DES MOINES, Iowa – Appliance maker Maytag Corp. (MYG) said Friday that profit plunged in the first quarter and slashed in half its full-year forecast. The company said it will take "more aggressive steps" to restructure its manufacturing operations and cut costs, but its shares tumbled more than 25 percent.
Shares of the company behind the Maytag, Hoover (search) and Jenn Air (search) brands fell $3.90, or 25.8 percent, to $11.20 on the New York Stock Exchange (search). That is well below its 52-week closing low of $13.30.
Quarterly income fell to $7.7 million, or 10 cents per share, for the three months ended April 2 from $38.7 million, or 49 cents, in the year-ago period. Earnings include restructuring charges amounting to about 4 cents per share, the company said.
Newton-based Maytag's earnings — excluding the charges — came in well below the average estimate of 20 cents per share from analysts polled by Thomson Financial.
Sales shrank 4 percent to total $1.17 billion from $1.22 billion a year earlier, just missing the $1.18 billion targeted by Wall Street analysts.
Declining sales of refrigerators and lower average prices for vacuum cleaners drove down appliance sales 3 percent to $1.11 billion, while commercial business dropped 26 percent to $54.7 million amid a continued slump in the vending industry, Maytag said.
Savings from restructuring activities implemented in 2004 only partially offset rising costs, the company said.
Maytag said higher costs — primarily for steel and energy-related items, and higher distribution costs — reduced its profits.
"We must immediately take more aggressive steps to improve our cost position by reducing our manufacturing footprint," Chairman and CEO Ralph Hake said. "This will require a manufacturing restructuring that addresses our noncompetitive supply chain costs and burden absorption issues."
In a conference call with analysts, Hake said the fate of about 1,500 jobs at Maytag's flagship laundry plant in Newton could be in jeopardy unless the company works swiftly to cut costs this year.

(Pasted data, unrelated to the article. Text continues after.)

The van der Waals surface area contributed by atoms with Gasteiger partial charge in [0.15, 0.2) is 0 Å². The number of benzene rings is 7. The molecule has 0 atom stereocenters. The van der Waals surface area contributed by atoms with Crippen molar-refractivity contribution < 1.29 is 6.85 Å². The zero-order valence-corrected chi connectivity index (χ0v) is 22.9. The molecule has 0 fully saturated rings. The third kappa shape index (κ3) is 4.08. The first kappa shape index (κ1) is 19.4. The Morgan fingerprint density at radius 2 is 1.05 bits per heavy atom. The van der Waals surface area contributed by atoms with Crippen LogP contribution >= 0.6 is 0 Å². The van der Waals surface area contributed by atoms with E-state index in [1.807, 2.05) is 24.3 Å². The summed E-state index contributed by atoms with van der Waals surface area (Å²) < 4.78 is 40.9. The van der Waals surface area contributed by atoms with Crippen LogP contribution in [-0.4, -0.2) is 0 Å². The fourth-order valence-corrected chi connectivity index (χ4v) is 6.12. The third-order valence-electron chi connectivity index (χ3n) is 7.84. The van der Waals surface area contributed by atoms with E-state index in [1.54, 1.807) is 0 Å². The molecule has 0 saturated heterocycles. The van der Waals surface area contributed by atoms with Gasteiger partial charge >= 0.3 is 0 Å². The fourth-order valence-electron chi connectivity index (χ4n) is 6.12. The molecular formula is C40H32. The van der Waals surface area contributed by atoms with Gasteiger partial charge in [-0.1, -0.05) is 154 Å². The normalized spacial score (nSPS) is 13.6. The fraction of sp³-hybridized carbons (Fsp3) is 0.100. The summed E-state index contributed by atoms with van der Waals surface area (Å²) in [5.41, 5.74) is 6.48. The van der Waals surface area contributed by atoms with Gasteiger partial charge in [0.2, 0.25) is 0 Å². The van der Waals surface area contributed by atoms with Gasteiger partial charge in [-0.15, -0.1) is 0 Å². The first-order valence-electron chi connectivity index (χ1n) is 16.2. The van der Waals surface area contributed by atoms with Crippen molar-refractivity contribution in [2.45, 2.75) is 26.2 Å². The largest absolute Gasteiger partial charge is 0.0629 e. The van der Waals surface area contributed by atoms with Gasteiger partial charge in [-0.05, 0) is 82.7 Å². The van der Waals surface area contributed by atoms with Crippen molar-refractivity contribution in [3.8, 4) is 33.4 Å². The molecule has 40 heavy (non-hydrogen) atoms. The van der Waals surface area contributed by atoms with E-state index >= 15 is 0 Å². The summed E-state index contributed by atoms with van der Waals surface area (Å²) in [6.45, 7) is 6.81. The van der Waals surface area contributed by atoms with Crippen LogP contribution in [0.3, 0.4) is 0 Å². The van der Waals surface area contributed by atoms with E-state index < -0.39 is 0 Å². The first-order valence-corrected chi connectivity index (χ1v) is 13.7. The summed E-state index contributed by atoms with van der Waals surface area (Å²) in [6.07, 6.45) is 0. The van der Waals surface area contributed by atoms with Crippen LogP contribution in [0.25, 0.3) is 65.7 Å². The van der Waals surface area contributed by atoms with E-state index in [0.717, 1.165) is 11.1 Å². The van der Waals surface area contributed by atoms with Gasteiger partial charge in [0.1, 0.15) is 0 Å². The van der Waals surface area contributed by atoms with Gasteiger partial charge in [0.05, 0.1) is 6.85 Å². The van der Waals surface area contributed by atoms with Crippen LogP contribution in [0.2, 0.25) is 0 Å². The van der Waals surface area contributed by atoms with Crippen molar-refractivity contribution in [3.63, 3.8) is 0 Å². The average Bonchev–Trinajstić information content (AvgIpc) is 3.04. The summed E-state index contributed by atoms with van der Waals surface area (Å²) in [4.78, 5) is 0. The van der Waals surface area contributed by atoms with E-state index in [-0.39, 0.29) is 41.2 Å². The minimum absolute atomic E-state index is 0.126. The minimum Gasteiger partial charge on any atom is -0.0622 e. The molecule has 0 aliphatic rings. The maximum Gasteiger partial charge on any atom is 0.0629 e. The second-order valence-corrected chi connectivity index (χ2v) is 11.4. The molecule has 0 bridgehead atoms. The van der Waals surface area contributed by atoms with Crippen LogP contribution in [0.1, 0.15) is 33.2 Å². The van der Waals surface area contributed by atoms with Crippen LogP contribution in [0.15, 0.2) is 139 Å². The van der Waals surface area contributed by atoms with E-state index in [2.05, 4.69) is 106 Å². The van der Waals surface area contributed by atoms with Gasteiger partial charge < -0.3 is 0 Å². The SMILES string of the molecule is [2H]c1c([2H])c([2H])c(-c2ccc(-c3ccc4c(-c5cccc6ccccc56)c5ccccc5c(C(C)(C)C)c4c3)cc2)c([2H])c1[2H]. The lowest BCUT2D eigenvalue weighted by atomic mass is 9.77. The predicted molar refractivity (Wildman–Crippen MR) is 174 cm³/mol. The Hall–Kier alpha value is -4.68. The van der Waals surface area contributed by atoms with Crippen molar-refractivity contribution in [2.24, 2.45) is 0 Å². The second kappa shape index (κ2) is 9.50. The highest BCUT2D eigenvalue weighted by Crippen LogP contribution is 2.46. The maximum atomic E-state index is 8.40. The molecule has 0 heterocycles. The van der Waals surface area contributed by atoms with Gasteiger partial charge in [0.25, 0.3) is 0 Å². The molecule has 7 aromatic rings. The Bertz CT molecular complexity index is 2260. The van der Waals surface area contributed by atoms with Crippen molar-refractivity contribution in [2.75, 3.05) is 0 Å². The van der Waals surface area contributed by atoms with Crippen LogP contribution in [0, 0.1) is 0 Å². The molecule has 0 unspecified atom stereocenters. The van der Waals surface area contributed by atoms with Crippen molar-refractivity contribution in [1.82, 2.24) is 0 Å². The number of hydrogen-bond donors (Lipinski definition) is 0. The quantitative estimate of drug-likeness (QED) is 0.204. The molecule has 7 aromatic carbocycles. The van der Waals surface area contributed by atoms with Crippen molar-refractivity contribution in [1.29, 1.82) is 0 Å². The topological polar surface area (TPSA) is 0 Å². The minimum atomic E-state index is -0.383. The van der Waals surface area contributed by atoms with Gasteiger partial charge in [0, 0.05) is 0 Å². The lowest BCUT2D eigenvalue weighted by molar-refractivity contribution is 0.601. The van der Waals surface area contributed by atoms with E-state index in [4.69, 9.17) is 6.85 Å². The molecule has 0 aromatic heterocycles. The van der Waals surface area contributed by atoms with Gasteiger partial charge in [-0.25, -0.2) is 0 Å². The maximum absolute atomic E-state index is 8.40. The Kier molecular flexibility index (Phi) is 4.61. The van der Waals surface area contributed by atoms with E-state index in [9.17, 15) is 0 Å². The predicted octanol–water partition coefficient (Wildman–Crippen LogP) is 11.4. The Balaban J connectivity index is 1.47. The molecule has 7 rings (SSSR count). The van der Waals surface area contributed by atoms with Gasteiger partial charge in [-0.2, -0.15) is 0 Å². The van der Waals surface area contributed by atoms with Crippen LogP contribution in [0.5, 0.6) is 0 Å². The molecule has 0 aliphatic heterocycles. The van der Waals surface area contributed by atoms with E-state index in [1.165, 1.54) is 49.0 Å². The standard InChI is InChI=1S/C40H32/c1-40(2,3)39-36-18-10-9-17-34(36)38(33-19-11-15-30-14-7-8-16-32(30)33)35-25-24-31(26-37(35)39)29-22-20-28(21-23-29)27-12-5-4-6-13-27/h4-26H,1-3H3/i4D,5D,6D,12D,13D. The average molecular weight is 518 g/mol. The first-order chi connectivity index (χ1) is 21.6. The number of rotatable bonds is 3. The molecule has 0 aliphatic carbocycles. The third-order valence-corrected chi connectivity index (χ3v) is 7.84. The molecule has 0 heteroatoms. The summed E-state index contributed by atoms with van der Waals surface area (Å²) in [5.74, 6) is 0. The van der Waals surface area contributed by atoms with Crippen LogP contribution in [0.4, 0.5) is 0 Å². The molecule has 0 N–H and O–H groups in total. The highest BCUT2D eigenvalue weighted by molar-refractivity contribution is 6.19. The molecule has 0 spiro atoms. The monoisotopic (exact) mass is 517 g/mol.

"We will work with the UAW in Newton and local and state representatives to determine the future of the Newton facility," Hake said in the call. He said products made at the Newton plant could be moved to lower cost plants or outsourced unless cost savings can be made.
Maytag has been based in Newton since it was founded in 1893.
Nonetheless, Hake said Maytag saw improvements in market share in all major appliance categories, signaling the actions the company had taken to improve its sales performance were taking hold.
"We expect further growth from new products scheduled for launch in the first half of 2005," he said. Those include the Maytag Neptune 27-inch washer and dryer, the Jenn Air suite of glass-front appliances and the Hoover FloorMate hard floor cleaner.
Maytag Services and Maytag International both generated double-digit revenue growth last quarter, the company added.
Looking ahead, Maytag now sees yearly earnings of 45 cents to 55 cents per share, including about 10 cents worth of restructuring expenses. That estimate is down sharply from earlier guidance of $1.10 to $1.30 per share.
Analysts currently see income of $1.10 per share on $4.77 billion in sales, compared with a profit of 88 cents and $4.72 billion in sales for 2004.
The Maytag report came a day after rival Whirlpool Corp. said first-quarter profit fell 14.9 percent because of higher costs for fuel and raw materials. The maker of Whirlpool and KitchenAid home appliances said net income fell to $86 million, or $1.26 per share, in the January-March period from $101 million, or $1.43 per share, a year ago. Sales increased 6.7 percent to $3.21 billion from $3.01 billion.